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Hawkeye's Emily Boge helped design scaler

posted on Sunday, September 25, 2016 in  College News

By: Andrew Wind, Waterloo-Cedar Falls Courier

WATERLOO—Emily Boge is leaving her mark on the field of dental hygiene.

More precisely, it’s on a newly designed tool commonly used by dental hygienists to clean patients’ teeth.

American Eagle Instruments calls its new dental scaler the Boge 513. The modified sickle/hoe scaler was designed in partnership with Boge, Hawkeye Community College’s dental administrative chair and current president of the Iowa Dental Hygienist Association. She attended the instrument’s June debut at the International Federation of Dental Hygiene Symposium in Basel, Switzerland, and its later domestic product launch in the Washington, D.C., area.

“They didn’t anticipate the response they got,” said Boge. “It’s pretty cool how fast word can get out about a new product.”

Jim Kelley, chief of staff for Missoula, Mont.,-based American Eagle, said there was a “substantial inventory order” prior to the product’s launch. “The initial success was so great we actually went into a back order situation for a short time,” he said. “Never underestimate Emily Boge.”

The Dyersville woman went to Hawkeye for her dental assisting certificate and hygienist degree. She earned a bachelor’s degree and a master’s of public administration at Upper Iowa University. In July 2015, she started at Hawkeye.

During the 12 years prior working as a dental hygienist in Manchester, Boge had ideas about improving the instruments she used every day.

Involvement in a number of professional associations led to joining Colgate’s oral health advisory board. She also built a small business writing and speaking on dental issues. All of that put her into the orbit of those who could potentially do something with her product innovation ideas.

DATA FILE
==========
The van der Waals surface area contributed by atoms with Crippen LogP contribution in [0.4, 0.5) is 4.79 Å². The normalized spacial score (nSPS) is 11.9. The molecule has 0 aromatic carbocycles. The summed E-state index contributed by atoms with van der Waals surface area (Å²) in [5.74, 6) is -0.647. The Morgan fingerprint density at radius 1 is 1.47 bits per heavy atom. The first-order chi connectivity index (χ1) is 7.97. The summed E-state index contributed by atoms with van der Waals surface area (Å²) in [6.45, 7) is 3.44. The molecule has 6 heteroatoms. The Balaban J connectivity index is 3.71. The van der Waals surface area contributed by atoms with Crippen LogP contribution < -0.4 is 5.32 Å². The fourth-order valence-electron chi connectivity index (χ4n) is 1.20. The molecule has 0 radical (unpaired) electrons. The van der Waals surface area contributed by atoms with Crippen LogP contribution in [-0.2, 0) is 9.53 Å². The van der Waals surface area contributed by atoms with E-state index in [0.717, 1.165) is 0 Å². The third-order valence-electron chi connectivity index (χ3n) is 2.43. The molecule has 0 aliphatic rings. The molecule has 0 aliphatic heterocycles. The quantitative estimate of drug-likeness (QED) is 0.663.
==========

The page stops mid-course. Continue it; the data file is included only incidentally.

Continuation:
By the time Boge made the pitch to American Eagle, she was among a circle of dental industry people the company went to for feedback on their products.

“She came here on invitation from our director of sales,” said Kelley, with seven other hygienists. “All of these were a who’s who of hygienists.” Even so, he said, Boge stood out with a “dynamic personality” and “command of the subject.”

While there, Boge laid out her concept of a longer, thinner scaler with a modified hoe shaped like the lower jaw. American Eagle’s XP Technology, which embeds titanium nitride into stainless steel, creates an ultra-hard alloy that remains sharp for the life of the instrument. As a result, it can be skinnier than instruments that need regular sharpening.

Her unique hoe design is “kind of bent back on itself, which makes sharpening it impossible,” said Kelley. Preliminary designs were created and prototypes made up in-house. After getting feedback and going through several iterations, the company “had an instrument design that married what her concept was,” he said.

“It was really neat, because they don’t usually let dental hygienists design things like that,” said Boge.

“New instrument design doesn’t usually happen in working with a hygienist, so it’s a little unique,” Kelley acknowledged. But Boge’s “strong conviction” about her design resonated with him.

This actually wasn’t her first time designing a scaler. In 2012, Boge worked with a different company to create an instrument that is still on the market. Because she and that company didn’t write up a contract in advance protecting her interests, “they kind of took me for a ride” financially.

So, Boge wanted to do things right on her second attempt. She got cooperation from Kelley.

“I told her, ‘Look, I have been in this business for over 20 years and I am not going to do something that isn’t a win-win situation,’” he said. “If these terms don’t work for you, we won’t move forward. I think we were both pleased.”

The company got early indications the Boge 513 would do well.

“We sell all over the world, so we got the product into the hands of our biggest distributor in Germany,” said Kelley. “The feedback came back very positive. The market immediately recognized it as being different.”

A quip the 6-foot, 1-inich Boge made about her height while eating out with Kelley and others during a dental convention is the origin of the tool’s name.

“She referred to herself as being 5-feet, 13-inches tall,” said Kelley. “That was just a point of humor in all my correspondence with her. I would call her 5-13.”

When it came to naming the instrument, he knew exactly what it should be.

“Nothing depicted the person better than Boge 513,” said Kelley. “Emily’s personality is 10 feet tall, anyway.”

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